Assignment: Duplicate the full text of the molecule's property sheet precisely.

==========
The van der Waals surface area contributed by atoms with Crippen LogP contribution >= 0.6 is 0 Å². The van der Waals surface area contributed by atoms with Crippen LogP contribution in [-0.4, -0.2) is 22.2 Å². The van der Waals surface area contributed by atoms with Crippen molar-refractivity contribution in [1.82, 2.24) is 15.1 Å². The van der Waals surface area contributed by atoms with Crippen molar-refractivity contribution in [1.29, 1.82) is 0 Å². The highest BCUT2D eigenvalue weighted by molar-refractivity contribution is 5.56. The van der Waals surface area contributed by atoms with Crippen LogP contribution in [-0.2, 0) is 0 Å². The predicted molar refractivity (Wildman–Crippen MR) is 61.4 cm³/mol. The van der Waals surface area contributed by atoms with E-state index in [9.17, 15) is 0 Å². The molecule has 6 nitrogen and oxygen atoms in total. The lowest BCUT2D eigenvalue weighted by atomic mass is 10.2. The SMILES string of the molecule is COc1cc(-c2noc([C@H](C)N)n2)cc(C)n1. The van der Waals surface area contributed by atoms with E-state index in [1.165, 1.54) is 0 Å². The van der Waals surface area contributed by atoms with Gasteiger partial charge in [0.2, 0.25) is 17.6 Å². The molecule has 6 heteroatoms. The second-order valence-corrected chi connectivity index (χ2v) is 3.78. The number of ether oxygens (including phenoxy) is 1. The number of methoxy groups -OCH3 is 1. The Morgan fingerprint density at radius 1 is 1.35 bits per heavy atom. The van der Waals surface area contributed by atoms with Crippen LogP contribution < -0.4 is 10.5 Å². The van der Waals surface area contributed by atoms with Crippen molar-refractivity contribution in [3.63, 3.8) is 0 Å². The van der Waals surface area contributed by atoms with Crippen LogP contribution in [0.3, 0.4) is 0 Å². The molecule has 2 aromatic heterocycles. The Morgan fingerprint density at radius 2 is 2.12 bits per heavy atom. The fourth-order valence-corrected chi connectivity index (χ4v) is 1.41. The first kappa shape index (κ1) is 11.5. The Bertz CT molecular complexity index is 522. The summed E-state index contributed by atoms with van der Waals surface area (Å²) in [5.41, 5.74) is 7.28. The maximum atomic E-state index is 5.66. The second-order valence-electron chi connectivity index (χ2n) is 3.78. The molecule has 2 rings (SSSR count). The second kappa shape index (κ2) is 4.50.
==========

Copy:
The van der Waals surface area contributed by atoms with Crippen LogP contribution >= 0.6 is 0 Å². The van der Waals surface area contributed by atoms with Crippen LogP contribution in [-0.4, -0.2) is 22.2 Å². The van der Waals surface area contributed by atoms with Crippen molar-refractivity contribution in [1.82, 2.24) is 15.1 Å². The van der Waals surface area contributed by atoms with Crippen molar-refractivity contribution in [1.29, 1.82) is 0 Å². The highest BCUT2D eigenvalue weighted by molar-refractivity contribution is 5.56. The van der Waals surface area contributed by atoms with Crippen LogP contribution in [-0.2, 0) is 0 Å². The predicted molar refractivity (Wildman–Crippen MR) is 61.4 cm³/mol. The van der Waals surface area contributed by atoms with E-state index in [9.17, 15) is 0 Å². The molecule has 6 nitrogen and oxygen atoms in total. The lowest BCUT2D eigenvalue weighted by atomic mass is 10.2. The SMILES string of the molecule is COc1cc(-c2noc([C@H](C)N)n2)cc(C)n1. The van der Waals surface area contributed by atoms with E-state index in [1.165, 1.54) is 0 Å². The van der Waals surface area contributed by atoms with Gasteiger partial charge in [0.2, 0.25) is 17.6 Å². The molecule has 6 heteroatoms. The second-order valence-corrected chi connectivity index (χ2v) is 3.78. The number of ether oxygens (including phenoxy) is 1. The number of methoxy groups -OCH3 is 1. The Morgan fingerprint density at radius 1 is 1.35 bits per heavy atom. The van der Waals surface area contributed by atoms with Crippen LogP contribution < -0.4 is 10.5 Å². The van der Waals surface area contributed by atoms with Crippen molar-refractivity contribution in [3.63, 3.8) is 0 Å². The van der Waals surface area contributed by atoms with Crippen LogP contribution in [0.3, 0.4) is 0 Å². The molecule has 2 aromatic heterocycles. The Morgan fingerprint density at radius 2 is 2.12 bits per heavy atom. The fourth-order valence-corrected chi connectivity index (χ4v) is 1.41. The first kappa shape index (κ1) is 11.5. The Bertz CT molecular complexity index is 522. The summed E-state index contributed by atoms with van der Waals surface area (Å²) in [5.41, 5.74) is 7.28. The maximum atomic E-state index is 5.66. The second-order valence-electron chi connectivity index (χ2n) is 3.78. The molecule has 2 rings (SSSR count). The second kappa shape index (κ2) is 4.50.